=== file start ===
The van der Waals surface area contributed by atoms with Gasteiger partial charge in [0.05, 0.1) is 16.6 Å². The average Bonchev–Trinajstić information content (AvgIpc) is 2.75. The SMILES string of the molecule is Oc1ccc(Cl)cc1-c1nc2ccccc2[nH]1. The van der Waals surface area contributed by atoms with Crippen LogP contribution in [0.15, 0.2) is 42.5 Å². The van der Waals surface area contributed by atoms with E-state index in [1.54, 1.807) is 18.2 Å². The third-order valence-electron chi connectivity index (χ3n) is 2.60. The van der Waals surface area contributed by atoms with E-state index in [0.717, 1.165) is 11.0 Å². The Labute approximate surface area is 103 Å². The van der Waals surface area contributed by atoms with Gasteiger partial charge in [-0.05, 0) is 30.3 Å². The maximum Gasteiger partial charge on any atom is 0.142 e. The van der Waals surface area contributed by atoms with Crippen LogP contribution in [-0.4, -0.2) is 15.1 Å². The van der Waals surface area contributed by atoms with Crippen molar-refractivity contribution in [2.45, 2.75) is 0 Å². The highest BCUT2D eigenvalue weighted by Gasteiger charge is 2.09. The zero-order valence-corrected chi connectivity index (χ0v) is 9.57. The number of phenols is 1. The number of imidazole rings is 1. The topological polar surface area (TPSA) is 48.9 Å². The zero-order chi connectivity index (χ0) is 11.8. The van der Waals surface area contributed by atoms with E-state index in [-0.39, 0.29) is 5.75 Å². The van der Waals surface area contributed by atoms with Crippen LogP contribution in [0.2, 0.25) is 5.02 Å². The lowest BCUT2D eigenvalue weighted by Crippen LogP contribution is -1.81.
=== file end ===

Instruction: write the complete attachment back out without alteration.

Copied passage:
The van der Waals surface area contributed by atoms with Gasteiger partial charge in [0.05, 0.1) is 16.6 Å². The average Bonchev–Trinajstić information content (AvgIpc) is 2.75. The SMILES string of the molecule is Oc1ccc(Cl)cc1-c1nc2ccccc2[nH]1. The van der Waals surface area contributed by atoms with Crippen LogP contribution in [0.15, 0.2) is 42.5 Å². The van der Waals surface area contributed by atoms with E-state index in [1.54, 1.807) is 18.2 Å². The third-order valence-electron chi connectivity index (χ3n) is 2.60. The van der Waals surface area contributed by atoms with E-state index in [0.717, 1.165) is 11.0 Å². The Labute approximate surface area is 103 Å². The van der Waals surface area contributed by atoms with Gasteiger partial charge in [-0.05, 0) is 30.3 Å². The maximum Gasteiger partial charge on any atom is 0.142 e. The van der Waals surface area contributed by atoms with Crippen LogP contribution in [-0.4, -0.2) is 15.1 Å². The van der Waals surface area contributed by atoms with Crippen molar-refractivity contribution in [2.45, 2.75) is 0 Å². The highest BCUT2D eigenvalue weighted by Gasteiger charge is 2.09. The zero-order valence-corrected chi connectivity index (χ0v) is 9.57. The number of phenols is 1. The number of imidazole rings is 1. The topological polar surface area (TPSA) is 48.9 Å². The zero-order chi connectivity index (χ0) is 11.8. The van der Waals surface area contributed by atoms with E-state index in [-0.39, 0.29) is 5.75 Å². The van der Waals surface area contributed by atoms with Crippen LogP contribution in [0.2, 0.25) is 5.02 Å². The lowest BCUT2D eigenvalue weighted by Crippen LogP contribution is -1.81.